control function, which cuts spark and fuel to individual
cylinders if wheelspin is detected. This can be shut off by the
driver as required or desired.
Massive air intake tubes, leading to and from the
fender-mounted air filter, make this look like a turbocharged
engine. It's not, but the German aftermarket will surely take
care of that. The compact V6 block, set well back in the engine
bay, makes one wonder whether Cadillac's Northstar V8 would
fit. Cadillac engineers say "no", but with a wistful look in
No one could claim that Catera's transmission, built by a
General Motors plant in Strasbourg, France, doesn't meet German
luxury car standards — BMW uses the same adaptive four-speed
electronic automatic, with driver-switchable sport, economy and
winter programs, on several of its North Americaspec models.
Cadillac chose shorter, i.e., lower numerically, first and
second gears for Catera's version of the transmission, as well
as a shorter rear axle ratio, to improve off-the-line
Interestingly, Opel engineers finally realized that even
German drivers accelerate away from stoplights more often than
they hit the rev limiter in top gear on the autobahn. The 1996
Omega gets Catera's final drive ratio, and will adopt the lower
transmission gearing in 1997. It seems both sides can learn from
each other. (Note: Audi, please copy.)
Several Catera competitors have abandoned MacPherson struts in
favor of double wishbone front suspension, claiming superior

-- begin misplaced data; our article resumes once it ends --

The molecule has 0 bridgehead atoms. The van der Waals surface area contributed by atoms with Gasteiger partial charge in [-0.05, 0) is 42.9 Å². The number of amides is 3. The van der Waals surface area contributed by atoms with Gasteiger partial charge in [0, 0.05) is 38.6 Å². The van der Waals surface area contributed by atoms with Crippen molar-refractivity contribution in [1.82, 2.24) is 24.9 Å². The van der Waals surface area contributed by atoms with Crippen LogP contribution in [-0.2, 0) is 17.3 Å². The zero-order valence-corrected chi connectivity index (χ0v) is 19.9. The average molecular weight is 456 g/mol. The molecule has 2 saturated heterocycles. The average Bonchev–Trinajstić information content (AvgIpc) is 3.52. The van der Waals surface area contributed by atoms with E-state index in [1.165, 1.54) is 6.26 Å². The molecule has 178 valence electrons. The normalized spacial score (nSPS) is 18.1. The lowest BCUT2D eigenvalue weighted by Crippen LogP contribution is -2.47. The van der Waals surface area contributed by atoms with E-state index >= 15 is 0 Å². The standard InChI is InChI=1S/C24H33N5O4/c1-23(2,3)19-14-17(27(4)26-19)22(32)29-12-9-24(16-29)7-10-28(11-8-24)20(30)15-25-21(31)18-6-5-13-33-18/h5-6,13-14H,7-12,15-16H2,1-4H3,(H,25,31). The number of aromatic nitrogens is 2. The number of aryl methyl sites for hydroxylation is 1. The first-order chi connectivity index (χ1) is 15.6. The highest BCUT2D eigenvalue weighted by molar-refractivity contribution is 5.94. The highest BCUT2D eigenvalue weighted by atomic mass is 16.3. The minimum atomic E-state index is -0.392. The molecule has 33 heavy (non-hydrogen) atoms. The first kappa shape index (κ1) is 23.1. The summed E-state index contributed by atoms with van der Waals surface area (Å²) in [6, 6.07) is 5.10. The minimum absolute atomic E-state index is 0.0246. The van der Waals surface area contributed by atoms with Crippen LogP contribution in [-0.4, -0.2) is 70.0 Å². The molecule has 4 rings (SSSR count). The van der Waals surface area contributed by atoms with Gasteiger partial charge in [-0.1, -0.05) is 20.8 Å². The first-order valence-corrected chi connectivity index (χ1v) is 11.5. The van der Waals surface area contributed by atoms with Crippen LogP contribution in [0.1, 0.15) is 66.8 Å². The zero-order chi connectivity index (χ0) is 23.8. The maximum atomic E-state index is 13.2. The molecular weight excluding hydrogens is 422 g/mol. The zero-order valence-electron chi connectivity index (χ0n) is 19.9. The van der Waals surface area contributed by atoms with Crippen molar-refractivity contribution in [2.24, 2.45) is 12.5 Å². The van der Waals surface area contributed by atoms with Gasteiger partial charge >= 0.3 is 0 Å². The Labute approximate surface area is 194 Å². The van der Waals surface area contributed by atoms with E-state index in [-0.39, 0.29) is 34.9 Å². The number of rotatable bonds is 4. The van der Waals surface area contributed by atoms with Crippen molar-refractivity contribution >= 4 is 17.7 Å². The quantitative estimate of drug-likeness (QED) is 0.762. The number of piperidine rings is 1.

handling and road noise isolation. Catera retains the simple,
space-efficient MacStruts, and adds specially designed lower
control arm bushings (the back one fluid-filled) to reduce road
shock and noise, and also provide stabilizing toe-in under heavy
The subframe-mounted rear suspension is effectively a
semi-trailing arm design, familiar to BMW owners. Extra
toe-control links between hubs and subframe qualify it for the
multilink designation, so coveted by luxury car marketers the
world over. The rear shock absorbers feature automatic
levelling, to maintain ride height regardless of load.
Even Mercedes has switched to rack and pinion steering with
its new E-class. But Catera stays with recirculating ball,
claiming excellent road feel with reduced kickback on bumps.
Roadspeed sensitive variable power assist allows easy parking
and better highway road feel. Automatic wear compensation in the
box maintains constant steering feel for the life of the car.
Cadillac engineers say they were surprised at how strong
Omega's brakes were. They shouldn't have been; any car with 225
km/h autobahn capability better have good brakes, or the
customers won't live long enough to buy another. Catera inherits
Omega's massive 296 mm ventilated front and 286 mm solid rear
rotors, with three-channel anti-lock control.
The only significant change to Omega's running gear for Catera
is the replacing of the Michelin MXV tires with Goodyear Eagle
RSA all-seasons. Despite a lower profile (225/55R16 versus
205/65R15) Catera's Goodyears exhibit markedly less harshness and
road noise, as well as superior bad weather traction. The
tradeoff is high-speed capability — Catera's engine is
electronically limited to 200 km/h — and a very slight reduction
in steering crispness. For the vast majority of North American
driving, this seems a worthwhile compromise.
I approached Catera's press introduction in this gorgeous
mid-California town with some trepidation, having being
thoroughly impressed, if not necesarily blown away, by the Opel
Omega MV6's overall competence during a long trip through
Europe in September. I need not have worried.
Given that there's no beyond-the-state-of-the-art hardware
here, it shouldn't be a surprise that Catera doesn't represent a
breakthrough on a world scale.
But neither can it be denied that Catera holds its head up
with pride when arrayed against the finest cars the world can
offer in this class.
Catera is roomy and comfortable, and sports all the modern
conveniences North American customers expect. It accelerates